Et ecce terræmótus - "And behold there was a great earthquake" - is the second Psalm antiphon at Lauds on Easter Day. Here's the entry for the Antiphons and Psalm at Breviary.net (Psalm number according to the Vulgate; this is Psalm 100 for Anglicans):
Ant. Et ecce terræmótus * factus est magnus : Angelus enim Dómini descéndit de cælo, allelúja.
Ant. And behold there was a great earthquake, * for the Angel of the Lord descended from heaven, allelúja.
Psalmus 99. Jubilate
Jubiláte Deo, omnis terra: * servíte Dómino in lætítia.
2 Introíte in conspéctu ejus, * in exsultatióne.
3 Scitóte quóniam Dóminus ipse est Deus: * ipse fecit nos, et non ipsi nos.
4 Pópulus ejus, et oves páscuæ ejus: * introíte portas ejus in confessióne, átria ejus in hymnis: confitémini illi.
5 Laudáte nomen ejus: quóniam suávis est Dóminus, in ætérnum misericórdia ejus, * et usque in generatiónem et generatiónem véritas ejus.
Psalm 99. Jubilate
O be joyful in the Lord, all ye lands: * serve the Lord with gladness,
2 And come before his presence * with a song..
3 Be ye sure that the Lord he is God; * it is he that hath made us, and not we ourselves.
4 We are his people, and the sheep of his pasture : * O go your way into his gates with thanksgiving, and into his courts with praise; be ye thankful unto him.
5 Give praises unto his Name: for the Lord is gracious, his mercy is everlasting; * and his truth endureth from generation to generation.
Ant. Et ecce terræmótus factus est magnus : Angelus enim Dómini descéndit de cælo, allelúja.
Ant. And behold there was a great earthquake, for the Angel of the Lord descended from heaven, allelúja.
The text for the antiphon comes from Matthew 28:2:
1 Now after the Sabbath, toward the dawn of the first day of the week, Mary Magdalene and the other Mary went to see the tomb. 2 And behold, there was a great earthquake, for an angel of the Lord descended from heaven and came and rolled back the stone and sat on it. 3 His appearance was like lightning, and his clothing white as snow. 4 And for fear of him the guards trembled and became like dead men.
5 But the angel said to the women, “Do not be afraid, for I know that you seek Jesus who was crucified. 6 He is not here, for he has risen, as he said. Come, see the place where he lay. 7 Then go quickly and tell his disciples that he has risen from the dead, and behold, he is going before you to Galilee; there you will see him. See, I have told you.”
8 So they departed quickly from the tomb with fear and great joy, and ran to tell his disciples. 9 And behold, Jesus met them and said, “Greetings!” And they came up and took hold of his feet and worshiped him. 10 Then Jesus said to them, “Do not be afraid; go and tell my brothers to go to Galilee, and there they will see me.”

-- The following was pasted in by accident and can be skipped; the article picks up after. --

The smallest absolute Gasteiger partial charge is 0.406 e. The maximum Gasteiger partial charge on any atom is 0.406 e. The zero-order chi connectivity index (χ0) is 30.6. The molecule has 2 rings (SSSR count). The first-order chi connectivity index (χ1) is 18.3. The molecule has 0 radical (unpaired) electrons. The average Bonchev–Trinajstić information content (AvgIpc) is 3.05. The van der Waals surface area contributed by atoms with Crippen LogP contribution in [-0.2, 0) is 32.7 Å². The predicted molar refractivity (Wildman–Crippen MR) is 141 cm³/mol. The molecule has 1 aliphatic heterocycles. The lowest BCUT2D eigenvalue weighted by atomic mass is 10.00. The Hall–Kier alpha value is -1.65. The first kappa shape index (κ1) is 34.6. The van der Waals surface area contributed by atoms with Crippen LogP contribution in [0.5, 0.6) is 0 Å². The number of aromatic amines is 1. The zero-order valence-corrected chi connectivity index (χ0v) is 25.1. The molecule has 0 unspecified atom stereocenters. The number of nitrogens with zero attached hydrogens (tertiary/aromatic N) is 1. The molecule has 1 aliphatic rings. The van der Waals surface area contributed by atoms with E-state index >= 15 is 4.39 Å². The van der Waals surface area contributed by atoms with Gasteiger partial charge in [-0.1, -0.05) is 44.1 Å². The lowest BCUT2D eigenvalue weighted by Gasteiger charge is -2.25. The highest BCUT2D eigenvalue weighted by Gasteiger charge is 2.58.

There is, again, no chant score or recording of this antiphon online (I'll wait for Jakub to come by for that! - or maybe I can find it in some manuscript someplace and transcribe it myself)....
(EDIT: Thanks, Jakub!
....but there's a rather famous mass of the same name, by the 14th/15th Century French composer Antoine Brumel. Missa Et ecce terræmótus - "The Earthquake Mass," that is - is an amazing piece in 12 voices, here sung by the Huelgas Ensemble.
Here's something from Gimell records about Brumel and this mass:
It is hard to think of any other piece of music quite like the 12-part 'Earthquake' Mass by Antoine Brumel (c.1460-c.1520). Both in its employment of twelve voices for almost its entire length and in its musical effects, there is nothing comparable to it in the renaissance period, even if some of those effects may remind the listener of the 40-part motet Spem in alium (1) by Thomas Tallis (c.1505-1585). Brumel's masterpiece did not inaugurate a fashion for massive compositions; but it did quickly establish a formidable reputation for itself, admired throughout central Europe in the 16th century as an experiment which could not easily be repeated. It is tribute enough that the only surviving source was copied in Munich under the direct supervision of the late renaissance composer Orlandus Lassus (1532-1594), who nonetheless never tried to rival its idiom in his own work.